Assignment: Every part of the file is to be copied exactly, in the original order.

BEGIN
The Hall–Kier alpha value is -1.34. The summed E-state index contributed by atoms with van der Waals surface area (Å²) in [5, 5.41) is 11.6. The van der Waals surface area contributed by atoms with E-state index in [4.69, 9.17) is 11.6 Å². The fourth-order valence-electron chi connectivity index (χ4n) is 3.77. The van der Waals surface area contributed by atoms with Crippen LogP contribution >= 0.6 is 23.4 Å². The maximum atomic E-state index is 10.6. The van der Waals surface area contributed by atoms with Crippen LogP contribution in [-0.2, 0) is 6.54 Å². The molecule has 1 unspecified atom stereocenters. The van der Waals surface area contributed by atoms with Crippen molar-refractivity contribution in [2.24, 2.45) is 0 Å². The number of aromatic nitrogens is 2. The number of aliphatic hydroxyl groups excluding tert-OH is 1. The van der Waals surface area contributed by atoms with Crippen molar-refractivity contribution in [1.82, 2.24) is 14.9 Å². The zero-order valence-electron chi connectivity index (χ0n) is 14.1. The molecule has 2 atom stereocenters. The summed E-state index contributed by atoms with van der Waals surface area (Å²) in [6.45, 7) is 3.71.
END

The Hall–Kier alpha value is -1.34. The summed E-state index contributed by atoms with van der Waals surface area (Å²) in [5, 5.41) is 11.6. The van der Waals surface area contributed by atoms with E-state index in [4.69, 9.17) is 11.6 Å². The fourth-order valence-electron chi connectivity index (χ4n) is 3.77. The van der Waals surface area contributed by atoms with Crippen LogP contribution >= 0.6 is 23.4 Å². The maximum atomic E-state index is 10.6. The van der Waals surface area contributed by atoms with Crippen LogP contribution in [-0.2, 0) is 6.54 Å². The molecule has 1 unspecified atom stereocenters. The van der Waals surface area contributed by atoms with Crippen molar-refractivity contribution in [2.24, 2.45) is 0 Å². The number of aromatic nitrogens is 2. The number of aliphatic hydroxyl groups excluding tert-OH is 1. The van der Waals surface area contributed by atoms with Crippen molar-refractivity contribution in [1.82, 2.24) is 14.9 Å². The zero-order valence-electron chi connectivity index (χ0n) is 14.1. The molecule has 2 atom stereocenters. The summed E-state index contributed by atoms with van der Waals surface area (Å²) in [6.45, 7) is 3.71.